The 'BARKING OWL' always has something to say, and like the feathered version, can be either WISE...............or ANNOYING!

Saturday, February 18, 2012

Industrial Do Overs

"Do-over, schmoo-over", I said to myself when I read this week's topic.  "I'm not sure I believe in do-overs."

It sometimes seems that, people want to act like the crime they just committed, or the stupid thing they just said, or the false idea they tried to live by, should simply be overlooked or erased or ignored.  As if there were no consequences to any action, folks want a "do over".  As much as I would like to pretend that I didn't just move my rook to the wrong square and leave my knight hanging out there all alone, the deed is done; good-bye horsie!
Perhaps nobody noticed that every other note in that last song I sung was flat, but it's there on the tape, and will not be undone before being perused again, and laughed at.  If only I could always think through my little one-liners before they leave my suddenly embarrassed lips....but alas.

In the meantime I went to work in the shipyard struggling for the right idea to address this theme.  I worked on the Sykes which is having a major bulkhead between two giant cargo tanks replaced.  We set up scaffolding in the Block so the fitters could repair a major dent high up on the starboard shell.  The PRT needed some cracks in its large framing members rewelded.  A barge is in the dry dock (What did I hear?  It costs $50,000 per day?) for some big-time rework after the hull was crumpled by a few stubborn rocks that proved tougher than the barge's thick steel hide.  One of these near 1000 foot ships is being repowered this year: Old engines being totally replaced by brand new ones which requires large shafts to be cut right through many steel decks.

What do I know about do-overs?  Well it suddenly hit me (too), that each of these few jobs, of the many being done during this winter's recoup, is in fact, a literal industrial strength do-over!  A dozen ships are docked there in the ice and waiting for stagers and ship-fitters, and machinists and welders and electricians and boilermakers to swarm through their decks and cargo holds and ballast tanks and engine rooms.  Broken parts and worn steel will be identified, excised, and renewed as new equipment and freshly fashioned steel crops and plates are installed.  When done, each ship will leave as soon as the frozen lakes allow, entirely ready to load up with tons of coal or taconite, confident in its refurbished condition.  Now, every time I hear, or use, a word with the prefix "re" attached, I will think "do-over".

As opposed to the context I referred to above, where one hopes to satisfactorily ignore or dismiss a real problem, most things, and all people, are like the Great Lake's freighters; in desperate need of the costly, extreme and vital work of a do-over.  Every thing we own breaks down, and our bodies certainly wear out (especially in the shipyard!).  But most importantly, our very spirits were born broken, and tending toward rebellion against our God.  If you deny your need to be forgiven, your ship will soon sink either when it runs aground at full steam or as it settles to the bottom from all the slow leaks.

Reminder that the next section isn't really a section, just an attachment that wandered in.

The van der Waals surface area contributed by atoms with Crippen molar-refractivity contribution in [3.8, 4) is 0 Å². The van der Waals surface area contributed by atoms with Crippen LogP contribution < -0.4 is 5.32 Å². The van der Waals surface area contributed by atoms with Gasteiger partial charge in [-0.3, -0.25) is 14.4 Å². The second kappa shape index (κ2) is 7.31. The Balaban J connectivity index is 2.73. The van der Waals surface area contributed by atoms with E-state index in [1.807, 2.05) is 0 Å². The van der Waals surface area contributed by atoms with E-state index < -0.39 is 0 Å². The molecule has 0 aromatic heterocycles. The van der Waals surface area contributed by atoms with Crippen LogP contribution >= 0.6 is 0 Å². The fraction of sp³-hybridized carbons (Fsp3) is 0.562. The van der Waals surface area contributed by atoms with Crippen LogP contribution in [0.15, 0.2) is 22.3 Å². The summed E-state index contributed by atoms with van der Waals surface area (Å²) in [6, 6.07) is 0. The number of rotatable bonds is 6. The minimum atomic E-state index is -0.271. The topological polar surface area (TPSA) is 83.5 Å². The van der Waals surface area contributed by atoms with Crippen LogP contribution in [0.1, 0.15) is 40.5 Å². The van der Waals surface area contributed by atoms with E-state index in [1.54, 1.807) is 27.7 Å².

The very good news is that Jesus says "Come to me, all you who are weary and burdened, and I will give you rest."  A true "do-over", performed by the Great Creator Himself, is offered and available to all who will sincerely ask for it.  His only requirement is the admission of the need, and the acknowledgement that, like a broken ship foundering in the lake, one can not save himself.  As He died on the cross and then rose again, so our sin enslaved spirits must die (good riddance!) and be resurrected into a brand new, permanently replaced, life in Christ!  The ultimate "do-over"!


  1. There's always something spooky, vaguely sad and uncomfortable about seeing those massive beasts out of their element. Not sure I could work with them without constantly looking over my shoulder for the ghosts of voyages past! Cool post, Mike :o)

  2. The ultimate make-over or do-over indeed! Love it, Mike. Living in Michigan I have walked a few of those metal giants of the lakes and I am always intrigued by their creaks and squeaks. If they could tell their tales...

  3. I always feel like I've had a do-over after visiting your blog. It is always a wonderful nudge of the spirit. Thanks!

  4. I love the ultimate do over that those who believe will eventually receive. It gets me through so much just knowing I have that to look forward to.


  5. Mike, Thanks for your post. I sometimes do work as a carpenter, and I love the stories that a house tells on itself, on its construction -- the trickle of water down a rafter showing where a roofer didn't drive a nail home and the head punched through a shingle, the crackling around the sill that shows a homeowner has been lax in repainting or the sun too hot in baking, the odd beam with bark from the old days that shows hatchet marks where one side or another was left unhewn. The way entropy and heat and cold and water and ants and wind and disregard creep into the framework and lift and separate, always requiring a do-over, a replacement, an upgrade. I like your description of industrial do-overs very much. In life we are either fighting back the chaos, or it overtakes us and we sit and wait for the rust to set in. Thanks for letting me read your piece.

  6. Another fine job Mike! Where do you find the time to write? Do you have a certain time of day when words flow more freely from your brain cells to your finger tips to your keyboard? Just wondering if you'll share your "secret".



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